Bishop Kohlgraf confirmed on Feb. 3 that members of his diocesan staff participated in the book’s production and affirmed his support for its publication. He also said that he was soon “made aware” that many different forms of blessings for homosexual couples already existed “and would continue to exist” after he was made bishop of Mainz in 2017.
The bishop is the latest in a series of German prelates publicly calling for changes in the Church’s stance on homosexuality. There have also been similar appeals in neighboring Austria. In May 2020, a book considering how homosexual couples might receive a formal, liturgical blessing of their union in the Catholic Church was published, with one author calling it a response to a request from the liturgical committee of the Austrian bishops’ conference.
Last year, Bishop Georg Batzing, currently the president of the German bishops’ conference, called for changes to the section on same-sex marriage in the Catechism of the Catholic Church, which was set forth by Pope John Paul II in 1992 outlining the church’s beliefs.
Batzing says Protestants who ask for Holy Communion should receive it
Two days after Gilles’ election, the conference’s president said he would continue to give Holy Communion to Protestants who ask for it. Bishop Georg Batzing told journalists at a news conference that it was necessary to respect the “personal decision of conscience” of those seeking to receive Communion.
CNA Deutsch, the Catholic News Agency’s German-language partner, reported that Batzing uttered the response when asked about what has been called a “Eucharistic meal fellowship” between Catholics and Protestants.
That proposal had been made by the Ecumenical Study Group of Protestant and Catholic Theologians (known by its German initials OAK) in a 2019 proposal entitled “Together at the Lord’s Table.”
“I have no problems with it [Protestants seeking Communion] and I see myself in line with papal documents,” Batzing countered.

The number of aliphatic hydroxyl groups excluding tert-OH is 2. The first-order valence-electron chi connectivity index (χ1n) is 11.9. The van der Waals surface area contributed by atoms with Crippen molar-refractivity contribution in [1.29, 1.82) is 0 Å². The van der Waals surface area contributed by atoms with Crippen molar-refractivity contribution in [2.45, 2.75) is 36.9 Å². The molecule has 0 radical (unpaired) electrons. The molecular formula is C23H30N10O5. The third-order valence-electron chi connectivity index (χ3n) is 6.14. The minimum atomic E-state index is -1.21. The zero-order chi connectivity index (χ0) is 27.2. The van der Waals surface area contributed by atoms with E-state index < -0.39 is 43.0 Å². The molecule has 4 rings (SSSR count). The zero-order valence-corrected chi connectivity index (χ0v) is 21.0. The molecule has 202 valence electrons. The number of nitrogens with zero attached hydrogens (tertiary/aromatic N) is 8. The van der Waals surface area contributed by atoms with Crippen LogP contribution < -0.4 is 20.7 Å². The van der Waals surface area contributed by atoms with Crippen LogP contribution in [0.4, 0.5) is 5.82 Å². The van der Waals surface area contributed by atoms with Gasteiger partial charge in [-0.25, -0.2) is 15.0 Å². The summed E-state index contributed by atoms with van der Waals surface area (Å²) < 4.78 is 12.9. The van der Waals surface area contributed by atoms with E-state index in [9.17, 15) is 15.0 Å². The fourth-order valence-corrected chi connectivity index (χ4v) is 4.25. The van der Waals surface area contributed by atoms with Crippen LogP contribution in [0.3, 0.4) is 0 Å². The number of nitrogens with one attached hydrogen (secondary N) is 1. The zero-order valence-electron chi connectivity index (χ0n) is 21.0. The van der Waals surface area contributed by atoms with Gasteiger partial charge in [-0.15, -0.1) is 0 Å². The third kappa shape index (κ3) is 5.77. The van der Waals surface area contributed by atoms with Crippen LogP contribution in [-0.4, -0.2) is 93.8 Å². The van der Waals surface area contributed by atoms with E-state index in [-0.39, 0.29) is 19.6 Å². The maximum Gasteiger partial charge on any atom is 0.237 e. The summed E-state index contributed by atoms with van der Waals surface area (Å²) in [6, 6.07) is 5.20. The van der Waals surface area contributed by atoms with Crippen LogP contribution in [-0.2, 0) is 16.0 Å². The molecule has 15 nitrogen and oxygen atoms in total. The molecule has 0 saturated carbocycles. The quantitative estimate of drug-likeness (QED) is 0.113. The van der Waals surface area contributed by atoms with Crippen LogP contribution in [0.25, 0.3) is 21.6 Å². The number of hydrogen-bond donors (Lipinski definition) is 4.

“The doctrinal differences are still so important that they currently rule out reciprocal participation in the Lord’s Supper and the Eucharist. The document cannot therefore serve as a guide for an individual decision of conscience about approaching the Eucharist.”
Why can’t Protestants receive Communion? According to centuries of Catholic teachings, only those who are united in the same beliefs — such as adhering to the seven sacraments and the teachings in the Catechism of the Catholic Church — are allowed to receive Holy Communion.
Bishops elect female theologian as conference’s secretary general
On Feb. 23, the German Catholic bishops’ conference elected a woman for the first time as the conference’s top administrator. Beate Gilles, a 50-year-old female theologian, was appointed as general secretary starting July 1.
During the conference, which was held virtually, Batzing described Gilles’ election as a “strong signal that the bishops are fulfilling their pledge to advance women into leadership positions.”
CONTINUE READING: “Germany’s Catholic Bishops Aim To Rewrite The Catechism, Igniting A Potential Schism,” by Clemente Lisi at Religion Unplugged.